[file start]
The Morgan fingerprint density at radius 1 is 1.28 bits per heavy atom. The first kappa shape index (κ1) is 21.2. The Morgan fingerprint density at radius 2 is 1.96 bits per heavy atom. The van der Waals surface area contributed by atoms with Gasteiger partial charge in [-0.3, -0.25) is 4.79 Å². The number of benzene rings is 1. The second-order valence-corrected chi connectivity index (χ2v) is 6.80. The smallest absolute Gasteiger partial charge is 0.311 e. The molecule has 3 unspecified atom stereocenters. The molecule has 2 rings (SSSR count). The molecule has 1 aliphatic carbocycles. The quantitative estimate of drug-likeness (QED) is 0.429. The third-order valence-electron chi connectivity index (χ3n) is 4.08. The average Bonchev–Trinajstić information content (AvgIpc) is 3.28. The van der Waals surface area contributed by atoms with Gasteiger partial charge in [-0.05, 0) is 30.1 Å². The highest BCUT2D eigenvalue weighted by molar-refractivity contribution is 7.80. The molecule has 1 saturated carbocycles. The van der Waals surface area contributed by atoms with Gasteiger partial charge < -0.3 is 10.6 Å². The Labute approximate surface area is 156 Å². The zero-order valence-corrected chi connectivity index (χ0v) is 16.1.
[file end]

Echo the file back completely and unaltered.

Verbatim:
The Morgan fingerprint density at radius 1 is 1.28 bits per heavy atom. The first kappa shape index (κ1) is 21.2. The Morgan fingerprint density at radius 2 is 1.96 bits per heavy atom. The van der Waals surface area contributed by atoms with Gasteiger partial charge in [-0.3, -0.25) is 4.79 Å². The number of benzene rings is 1. The second-order valence-corrected chi connectivity index (χ2v) is 6.80. The smallest absolute Gasteiger partial charge is 0.311 e. The molecule has 3 unspecified atom stereocenters. The molecule has 2 rings (SSSR count). The molecule has 1 aliphatic carbocycles. The quantitative estimate of drug-likeness (QED) is 0.429. The third-order valence-electron chi connectivity index (χ3n) is 4.08. The average Bonchev–Trinajstić information content (AvgIpc) is 3.28. The van der Waals surface area contributed by atoms with Gasteiger partial charge in [-0.05, 0) is 30.1 Å². The highest BCUT2D eigenvalue weighted by molar-refractivity contribution is 7.80. The molecule has 1 saturated carbocycles. The van der Waals surface area contributed by atoms with Gasteiger partial charge < -0.3 is 10.6 Å². The Labute approximate surface area is 156 Å². The zero-order valence-corrected chi connectivity index (χ0v) is 16.1.